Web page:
Revisiting tragedies requires a sensitive, humane touch. When the revisited horror is the December 14, 2012 Sandy Hook Elementary School murder of twenty elementary school children and six adults, the undertaking poses huge obstacles. In her documentary Newtown, Kim A. Snyder manages this Herculean task through present-day interviews with many directly affected. It is both uplifting and heartbreaking.
We know the statistics: twenty-year-old Adam Lanza (his name never spoken) fired 154 rounds from his XM-15 rifle. He had driven to Sandy Hook after shooting and killing his mother in their home. After emptying multiple assault type bullet magazines, Lanza killed himself. What Newtown the film presents is the enduring effects that, understandably, will nominally, if ever, fade.
Snyder begins with footage from breaking news reports followed by a series of poignant remembrances from parents, brothers and sisters, classmates, neighbors, teachers, the school custodian, library clerk, nurse, state troopers and first responders. Each adds a deeply moving, honest description of their immediate and everlasting pain. Later in the film Snyder interweaves brief crime scene footage from Lanza's house, clips from Congressional task force hearings on gun violence, Obama's condolences with the comfort he offers, and several families lobbying Congress for gun control legislation. They come away appalled by the lack of action.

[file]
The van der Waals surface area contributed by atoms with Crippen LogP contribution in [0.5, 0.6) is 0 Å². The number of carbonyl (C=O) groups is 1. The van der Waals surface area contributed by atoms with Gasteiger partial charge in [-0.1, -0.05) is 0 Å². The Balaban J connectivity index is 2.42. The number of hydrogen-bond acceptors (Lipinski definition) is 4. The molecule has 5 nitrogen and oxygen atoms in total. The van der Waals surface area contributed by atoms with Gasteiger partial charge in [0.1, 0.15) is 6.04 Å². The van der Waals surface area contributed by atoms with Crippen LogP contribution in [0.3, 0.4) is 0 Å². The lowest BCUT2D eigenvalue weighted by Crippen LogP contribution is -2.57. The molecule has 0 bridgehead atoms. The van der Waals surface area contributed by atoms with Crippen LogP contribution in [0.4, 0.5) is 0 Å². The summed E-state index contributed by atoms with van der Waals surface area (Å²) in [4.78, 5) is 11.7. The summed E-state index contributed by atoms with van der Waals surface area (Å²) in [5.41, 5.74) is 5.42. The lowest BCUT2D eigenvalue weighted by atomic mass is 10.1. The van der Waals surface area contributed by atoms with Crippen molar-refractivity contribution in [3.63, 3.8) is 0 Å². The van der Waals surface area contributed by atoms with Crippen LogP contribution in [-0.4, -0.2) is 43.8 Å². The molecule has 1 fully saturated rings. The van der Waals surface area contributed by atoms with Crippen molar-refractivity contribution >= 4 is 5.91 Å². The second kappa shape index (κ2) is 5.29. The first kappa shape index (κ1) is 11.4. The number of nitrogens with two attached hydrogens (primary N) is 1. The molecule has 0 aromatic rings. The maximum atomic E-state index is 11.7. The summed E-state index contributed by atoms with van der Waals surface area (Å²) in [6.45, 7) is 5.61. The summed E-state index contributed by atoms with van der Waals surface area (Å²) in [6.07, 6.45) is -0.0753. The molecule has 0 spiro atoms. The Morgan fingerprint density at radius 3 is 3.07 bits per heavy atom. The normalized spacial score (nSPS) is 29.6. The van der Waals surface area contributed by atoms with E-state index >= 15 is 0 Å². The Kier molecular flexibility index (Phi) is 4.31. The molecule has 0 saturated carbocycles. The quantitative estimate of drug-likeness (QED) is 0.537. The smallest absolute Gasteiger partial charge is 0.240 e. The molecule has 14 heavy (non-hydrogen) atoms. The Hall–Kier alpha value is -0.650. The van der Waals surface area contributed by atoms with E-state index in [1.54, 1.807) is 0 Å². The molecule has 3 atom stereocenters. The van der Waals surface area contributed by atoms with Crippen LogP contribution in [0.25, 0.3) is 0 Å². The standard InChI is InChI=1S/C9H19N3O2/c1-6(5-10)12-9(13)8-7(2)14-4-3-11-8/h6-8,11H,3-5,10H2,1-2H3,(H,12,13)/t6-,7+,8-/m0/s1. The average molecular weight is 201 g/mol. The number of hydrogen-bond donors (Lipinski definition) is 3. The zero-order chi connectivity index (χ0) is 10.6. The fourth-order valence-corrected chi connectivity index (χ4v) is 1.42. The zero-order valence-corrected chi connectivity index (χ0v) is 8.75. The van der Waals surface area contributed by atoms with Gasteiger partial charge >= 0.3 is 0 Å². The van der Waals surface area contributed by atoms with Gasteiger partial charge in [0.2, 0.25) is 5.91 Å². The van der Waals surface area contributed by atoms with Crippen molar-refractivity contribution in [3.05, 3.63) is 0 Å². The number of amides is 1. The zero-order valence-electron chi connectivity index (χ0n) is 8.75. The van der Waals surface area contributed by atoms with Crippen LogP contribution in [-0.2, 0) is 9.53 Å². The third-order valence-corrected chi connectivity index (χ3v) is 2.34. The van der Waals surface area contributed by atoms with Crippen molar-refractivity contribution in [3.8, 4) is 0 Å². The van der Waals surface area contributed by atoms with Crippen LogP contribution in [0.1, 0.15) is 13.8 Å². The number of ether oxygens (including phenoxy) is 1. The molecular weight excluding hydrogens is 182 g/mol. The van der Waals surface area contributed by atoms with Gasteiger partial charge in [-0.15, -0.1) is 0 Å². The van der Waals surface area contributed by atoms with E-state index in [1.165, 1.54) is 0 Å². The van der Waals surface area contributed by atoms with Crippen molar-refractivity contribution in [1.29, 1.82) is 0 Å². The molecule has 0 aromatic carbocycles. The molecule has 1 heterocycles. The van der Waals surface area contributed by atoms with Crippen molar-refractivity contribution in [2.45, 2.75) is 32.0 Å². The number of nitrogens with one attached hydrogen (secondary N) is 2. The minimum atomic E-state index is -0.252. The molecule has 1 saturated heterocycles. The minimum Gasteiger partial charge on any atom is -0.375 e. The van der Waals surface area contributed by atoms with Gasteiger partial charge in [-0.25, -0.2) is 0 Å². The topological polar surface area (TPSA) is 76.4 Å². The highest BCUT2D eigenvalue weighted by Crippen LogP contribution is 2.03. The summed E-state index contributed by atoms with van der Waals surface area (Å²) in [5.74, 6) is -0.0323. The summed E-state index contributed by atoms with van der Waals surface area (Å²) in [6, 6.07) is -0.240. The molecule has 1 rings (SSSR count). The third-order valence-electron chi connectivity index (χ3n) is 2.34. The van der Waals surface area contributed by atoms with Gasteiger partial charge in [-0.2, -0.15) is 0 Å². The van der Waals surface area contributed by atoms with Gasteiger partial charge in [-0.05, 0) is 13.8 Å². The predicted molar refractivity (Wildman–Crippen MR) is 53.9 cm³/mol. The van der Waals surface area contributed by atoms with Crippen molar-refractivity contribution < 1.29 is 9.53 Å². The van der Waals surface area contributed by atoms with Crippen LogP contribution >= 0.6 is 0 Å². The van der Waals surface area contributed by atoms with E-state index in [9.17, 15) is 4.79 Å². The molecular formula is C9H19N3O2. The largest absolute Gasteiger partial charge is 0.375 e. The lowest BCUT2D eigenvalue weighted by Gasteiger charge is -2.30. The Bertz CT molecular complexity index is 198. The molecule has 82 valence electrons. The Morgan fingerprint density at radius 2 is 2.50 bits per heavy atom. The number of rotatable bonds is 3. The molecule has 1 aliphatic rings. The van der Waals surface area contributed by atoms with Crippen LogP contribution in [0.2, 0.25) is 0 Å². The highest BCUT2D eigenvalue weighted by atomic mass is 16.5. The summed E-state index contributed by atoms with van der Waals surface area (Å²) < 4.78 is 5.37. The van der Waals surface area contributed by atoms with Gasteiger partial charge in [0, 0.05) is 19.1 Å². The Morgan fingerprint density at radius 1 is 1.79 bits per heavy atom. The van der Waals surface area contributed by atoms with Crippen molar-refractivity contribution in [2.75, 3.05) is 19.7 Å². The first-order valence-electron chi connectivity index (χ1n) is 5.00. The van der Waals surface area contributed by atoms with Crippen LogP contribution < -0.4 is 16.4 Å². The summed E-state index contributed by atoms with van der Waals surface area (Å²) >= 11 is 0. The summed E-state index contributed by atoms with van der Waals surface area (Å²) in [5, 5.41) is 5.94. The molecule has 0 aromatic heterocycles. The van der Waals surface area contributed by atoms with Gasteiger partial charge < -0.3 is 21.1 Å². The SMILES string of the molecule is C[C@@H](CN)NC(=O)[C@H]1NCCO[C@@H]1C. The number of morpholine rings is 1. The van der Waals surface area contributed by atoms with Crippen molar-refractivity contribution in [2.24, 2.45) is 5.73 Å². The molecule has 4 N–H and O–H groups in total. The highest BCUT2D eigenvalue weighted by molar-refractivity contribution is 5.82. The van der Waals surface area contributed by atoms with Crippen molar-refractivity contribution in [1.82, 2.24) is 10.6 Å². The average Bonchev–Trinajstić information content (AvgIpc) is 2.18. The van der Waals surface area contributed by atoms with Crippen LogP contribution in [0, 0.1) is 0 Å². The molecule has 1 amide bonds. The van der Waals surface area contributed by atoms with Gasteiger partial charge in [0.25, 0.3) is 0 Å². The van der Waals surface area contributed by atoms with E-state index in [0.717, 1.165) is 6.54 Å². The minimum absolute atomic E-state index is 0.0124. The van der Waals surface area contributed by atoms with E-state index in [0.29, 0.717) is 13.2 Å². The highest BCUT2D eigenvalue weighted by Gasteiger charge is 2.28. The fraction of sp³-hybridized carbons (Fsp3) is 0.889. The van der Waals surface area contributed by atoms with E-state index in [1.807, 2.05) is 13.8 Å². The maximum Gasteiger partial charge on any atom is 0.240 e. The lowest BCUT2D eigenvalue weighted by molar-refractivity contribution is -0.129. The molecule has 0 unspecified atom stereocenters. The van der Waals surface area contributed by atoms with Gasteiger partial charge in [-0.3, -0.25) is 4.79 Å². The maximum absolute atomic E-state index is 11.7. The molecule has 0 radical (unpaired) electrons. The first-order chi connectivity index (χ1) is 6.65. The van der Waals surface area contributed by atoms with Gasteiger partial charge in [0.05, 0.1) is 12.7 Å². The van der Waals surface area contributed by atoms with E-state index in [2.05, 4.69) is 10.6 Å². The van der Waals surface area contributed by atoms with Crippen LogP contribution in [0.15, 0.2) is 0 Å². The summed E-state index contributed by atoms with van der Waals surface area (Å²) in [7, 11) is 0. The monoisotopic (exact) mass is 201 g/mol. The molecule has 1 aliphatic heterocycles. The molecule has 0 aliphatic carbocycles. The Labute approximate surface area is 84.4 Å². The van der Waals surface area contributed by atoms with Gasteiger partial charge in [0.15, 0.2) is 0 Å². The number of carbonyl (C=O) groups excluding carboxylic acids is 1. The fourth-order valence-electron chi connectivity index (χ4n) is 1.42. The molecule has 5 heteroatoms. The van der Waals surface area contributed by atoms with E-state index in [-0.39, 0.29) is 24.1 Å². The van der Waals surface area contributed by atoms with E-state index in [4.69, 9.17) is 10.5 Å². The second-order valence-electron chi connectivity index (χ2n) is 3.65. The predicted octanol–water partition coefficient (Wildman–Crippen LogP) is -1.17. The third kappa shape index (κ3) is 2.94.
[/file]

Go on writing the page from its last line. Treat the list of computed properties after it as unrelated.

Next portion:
Throughout the documentary individuals often speak directly and calmly to the camera, their words expressing their deepest agony. Music doesn't intrude; none is necessary while the beauty of the Connecticut area contrasts with the enveloping grief. Events and comments that conclude the film are uplifting and a tribute to the community.
Humanely, quietly, profoundly, Snyder honors those killed and those coping and helps us understand. Newtown screens at Webster University's Winifred Moore auditorium Friday, February 24 through Sunday, February 26 at 7:30 each evening.